C. R. Smith Museum Celebrates Black Aviation Accomplishments


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C. R. Smith Museum Celebrates Black Aviation Accomplishments

By Eddy Metcalf

February 1, 2012 - The American Airlines C. R. Smith Museum is again recognizing the accomplishments of the pioneers of Black Aviation with the Second Annual Black Aviation Celebration.

The celebration features special presentations by C. B. Rice, an author and historian, and Donald E. "Don" Elder, an original member of the legendary Tuskegee Airmen. The Feb. 4 event is an aviation-themed kick-off for Black History Month in February.

Black aviators took to the skies just a few years after the Wright Brothers made their first solo flight. In 1906, 17-year-old Charles Wesley Porters was flying around Pittsburgh.

Emory Malick earned pilot license number 105 in 1912. Five years later, Eugene Bullard earned his wings as a U.S. Army pilot and shot down two enemy aircraft in World War I. In 1921, Bessie Coleman was the first African-American woman to earn her pilot's license. When Pearl Harbor was attacked in 1941, Capt. Benjamin O. Davis, Jr. and 12 cadets were being trained at Tuskegee Institute. They became known as the Tuskegee Airmen and served with bravery and distinction. 

They amassed an unmatched military flying record. Referred to as the "Best Kept Secret in Texas," Congress awarded the group the Congressional Medal of Honor in 2007. Moving into the Space Age, Guion "Guy" Bluford was the first African-American astronaut. Later, in 2007, Dr. Mae Jemison was the first African-American woman astronaut.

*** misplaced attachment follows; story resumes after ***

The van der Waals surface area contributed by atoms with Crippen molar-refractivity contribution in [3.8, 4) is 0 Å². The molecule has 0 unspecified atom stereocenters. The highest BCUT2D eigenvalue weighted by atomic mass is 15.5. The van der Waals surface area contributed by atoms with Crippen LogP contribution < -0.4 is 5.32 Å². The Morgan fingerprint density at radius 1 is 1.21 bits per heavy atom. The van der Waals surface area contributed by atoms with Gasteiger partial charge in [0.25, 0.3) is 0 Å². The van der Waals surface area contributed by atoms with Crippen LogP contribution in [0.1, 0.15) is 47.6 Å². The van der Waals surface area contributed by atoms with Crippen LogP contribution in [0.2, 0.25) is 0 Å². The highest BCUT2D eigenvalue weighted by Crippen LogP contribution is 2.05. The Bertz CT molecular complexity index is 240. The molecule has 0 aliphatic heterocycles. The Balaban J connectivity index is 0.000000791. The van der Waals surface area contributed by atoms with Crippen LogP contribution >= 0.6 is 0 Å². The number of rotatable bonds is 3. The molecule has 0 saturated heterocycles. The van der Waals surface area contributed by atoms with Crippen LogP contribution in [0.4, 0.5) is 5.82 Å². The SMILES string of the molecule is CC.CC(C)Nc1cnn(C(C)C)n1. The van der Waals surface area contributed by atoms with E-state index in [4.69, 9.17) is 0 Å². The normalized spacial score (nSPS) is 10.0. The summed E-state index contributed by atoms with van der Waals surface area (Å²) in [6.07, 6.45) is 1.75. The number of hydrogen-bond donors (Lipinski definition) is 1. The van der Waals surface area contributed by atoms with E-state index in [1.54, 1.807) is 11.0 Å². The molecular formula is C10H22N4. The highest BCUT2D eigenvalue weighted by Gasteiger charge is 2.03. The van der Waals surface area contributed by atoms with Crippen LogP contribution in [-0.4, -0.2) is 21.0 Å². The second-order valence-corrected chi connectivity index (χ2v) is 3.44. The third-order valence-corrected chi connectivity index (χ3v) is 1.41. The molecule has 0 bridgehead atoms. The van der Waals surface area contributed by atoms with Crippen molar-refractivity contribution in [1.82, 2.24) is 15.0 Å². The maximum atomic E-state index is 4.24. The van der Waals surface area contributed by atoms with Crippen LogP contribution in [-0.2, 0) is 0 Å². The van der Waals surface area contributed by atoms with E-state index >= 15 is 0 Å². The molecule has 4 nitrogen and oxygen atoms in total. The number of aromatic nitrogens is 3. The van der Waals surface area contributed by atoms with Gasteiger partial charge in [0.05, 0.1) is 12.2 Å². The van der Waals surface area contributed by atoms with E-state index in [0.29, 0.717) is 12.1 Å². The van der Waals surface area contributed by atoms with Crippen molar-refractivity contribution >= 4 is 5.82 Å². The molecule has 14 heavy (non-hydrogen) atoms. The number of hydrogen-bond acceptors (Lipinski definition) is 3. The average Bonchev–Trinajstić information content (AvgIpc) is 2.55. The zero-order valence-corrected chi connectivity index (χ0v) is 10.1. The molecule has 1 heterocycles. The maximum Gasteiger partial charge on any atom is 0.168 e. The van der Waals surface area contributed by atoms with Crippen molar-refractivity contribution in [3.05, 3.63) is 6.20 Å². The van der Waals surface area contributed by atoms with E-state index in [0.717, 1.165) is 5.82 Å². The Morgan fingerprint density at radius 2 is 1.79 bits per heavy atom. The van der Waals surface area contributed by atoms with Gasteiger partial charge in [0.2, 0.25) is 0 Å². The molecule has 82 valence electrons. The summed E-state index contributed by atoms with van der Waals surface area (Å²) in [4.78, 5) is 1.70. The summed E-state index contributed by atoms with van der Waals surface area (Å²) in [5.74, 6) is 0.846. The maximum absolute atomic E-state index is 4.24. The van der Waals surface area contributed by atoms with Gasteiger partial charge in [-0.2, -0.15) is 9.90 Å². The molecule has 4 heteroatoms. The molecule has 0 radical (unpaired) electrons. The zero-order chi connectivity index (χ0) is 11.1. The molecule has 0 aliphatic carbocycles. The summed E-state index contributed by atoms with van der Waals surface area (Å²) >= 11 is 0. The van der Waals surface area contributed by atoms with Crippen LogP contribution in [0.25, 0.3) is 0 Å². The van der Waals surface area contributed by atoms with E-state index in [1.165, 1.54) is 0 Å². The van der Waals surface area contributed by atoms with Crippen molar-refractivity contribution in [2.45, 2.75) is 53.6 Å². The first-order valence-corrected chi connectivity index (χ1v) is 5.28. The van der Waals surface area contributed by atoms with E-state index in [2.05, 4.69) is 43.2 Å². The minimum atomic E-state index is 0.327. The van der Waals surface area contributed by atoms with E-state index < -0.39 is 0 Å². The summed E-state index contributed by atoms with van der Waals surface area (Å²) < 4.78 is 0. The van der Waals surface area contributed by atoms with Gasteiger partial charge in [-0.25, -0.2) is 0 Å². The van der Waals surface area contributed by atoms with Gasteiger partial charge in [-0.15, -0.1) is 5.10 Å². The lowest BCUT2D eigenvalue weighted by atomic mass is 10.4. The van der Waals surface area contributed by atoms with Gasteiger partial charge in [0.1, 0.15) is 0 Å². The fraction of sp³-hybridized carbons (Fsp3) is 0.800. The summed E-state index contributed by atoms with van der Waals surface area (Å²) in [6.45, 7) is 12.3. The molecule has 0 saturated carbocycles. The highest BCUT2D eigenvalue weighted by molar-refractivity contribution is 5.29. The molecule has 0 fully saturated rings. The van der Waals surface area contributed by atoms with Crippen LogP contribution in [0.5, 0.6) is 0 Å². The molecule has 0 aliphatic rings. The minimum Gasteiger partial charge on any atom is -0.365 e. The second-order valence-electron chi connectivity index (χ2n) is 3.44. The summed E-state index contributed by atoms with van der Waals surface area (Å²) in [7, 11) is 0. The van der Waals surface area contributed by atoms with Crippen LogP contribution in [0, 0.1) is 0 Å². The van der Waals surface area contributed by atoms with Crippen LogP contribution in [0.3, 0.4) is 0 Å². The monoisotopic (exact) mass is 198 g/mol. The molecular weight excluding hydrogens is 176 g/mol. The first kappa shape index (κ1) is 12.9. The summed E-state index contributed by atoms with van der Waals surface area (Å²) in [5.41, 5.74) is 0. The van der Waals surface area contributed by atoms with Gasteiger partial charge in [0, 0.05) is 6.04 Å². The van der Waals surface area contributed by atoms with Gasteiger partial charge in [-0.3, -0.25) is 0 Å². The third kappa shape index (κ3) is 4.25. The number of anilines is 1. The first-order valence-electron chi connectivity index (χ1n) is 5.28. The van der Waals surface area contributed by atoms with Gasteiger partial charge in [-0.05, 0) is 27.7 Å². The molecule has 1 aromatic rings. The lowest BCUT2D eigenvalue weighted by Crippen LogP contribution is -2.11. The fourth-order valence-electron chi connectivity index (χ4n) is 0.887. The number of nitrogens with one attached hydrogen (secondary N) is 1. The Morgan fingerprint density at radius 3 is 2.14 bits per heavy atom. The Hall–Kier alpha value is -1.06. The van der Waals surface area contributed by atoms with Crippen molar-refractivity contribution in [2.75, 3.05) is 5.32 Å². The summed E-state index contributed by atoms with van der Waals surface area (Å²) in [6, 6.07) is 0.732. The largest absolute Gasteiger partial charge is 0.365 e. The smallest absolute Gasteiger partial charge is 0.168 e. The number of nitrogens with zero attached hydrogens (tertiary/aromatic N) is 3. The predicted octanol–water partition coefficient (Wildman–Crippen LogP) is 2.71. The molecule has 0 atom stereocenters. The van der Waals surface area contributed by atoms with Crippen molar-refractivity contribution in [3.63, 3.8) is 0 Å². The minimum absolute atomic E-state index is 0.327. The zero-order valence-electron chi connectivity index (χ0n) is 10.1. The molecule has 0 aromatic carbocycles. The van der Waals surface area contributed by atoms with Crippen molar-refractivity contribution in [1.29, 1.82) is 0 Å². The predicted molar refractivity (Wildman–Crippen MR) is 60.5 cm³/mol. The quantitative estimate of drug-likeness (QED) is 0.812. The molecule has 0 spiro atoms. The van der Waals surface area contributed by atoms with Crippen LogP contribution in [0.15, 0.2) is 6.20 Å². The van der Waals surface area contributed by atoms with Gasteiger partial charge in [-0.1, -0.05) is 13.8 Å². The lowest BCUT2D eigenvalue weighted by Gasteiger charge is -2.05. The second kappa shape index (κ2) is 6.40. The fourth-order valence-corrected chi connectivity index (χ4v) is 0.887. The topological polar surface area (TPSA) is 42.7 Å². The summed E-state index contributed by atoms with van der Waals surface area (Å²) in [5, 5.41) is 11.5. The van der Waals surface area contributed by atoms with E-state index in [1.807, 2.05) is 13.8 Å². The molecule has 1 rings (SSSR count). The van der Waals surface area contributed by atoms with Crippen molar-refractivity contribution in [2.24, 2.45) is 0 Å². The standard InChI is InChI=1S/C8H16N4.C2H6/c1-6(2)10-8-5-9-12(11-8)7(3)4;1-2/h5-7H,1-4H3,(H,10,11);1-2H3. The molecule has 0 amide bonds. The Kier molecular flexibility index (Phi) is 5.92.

In a special tribute, the Museum will be recognizing the contributions of women pilots over the past 100 years, starting with Louise Quimby, the first female pilot in the U.S. She earned her wings in 1911. 

The celebration program starts Saturday, Feb. 4, at 2 p.m. at the C.R. Smith Museum located on State Highway 360 at FAA Road. The presentation is free with museum admission: adults $5; military, seniors and children 2-18 $3. Museum members can participate free of charge. Museum hours are 9 a.m. to 5 p.m., Tuesday through Saturday.


The C.R. Smith Museum takes visitors on a flight through American Airlines history, with interactive exhibits that entice participation by all age groups. The museum features hundreds of historical artifacts, photographs, full-scale aircraft engines and a rare Douglas DC-3 airliner. In addition, the museum's state of the art digital theater features The Spirit of American, a film, featuring the history of commercial aviation as well as breathtaking aerial photography.

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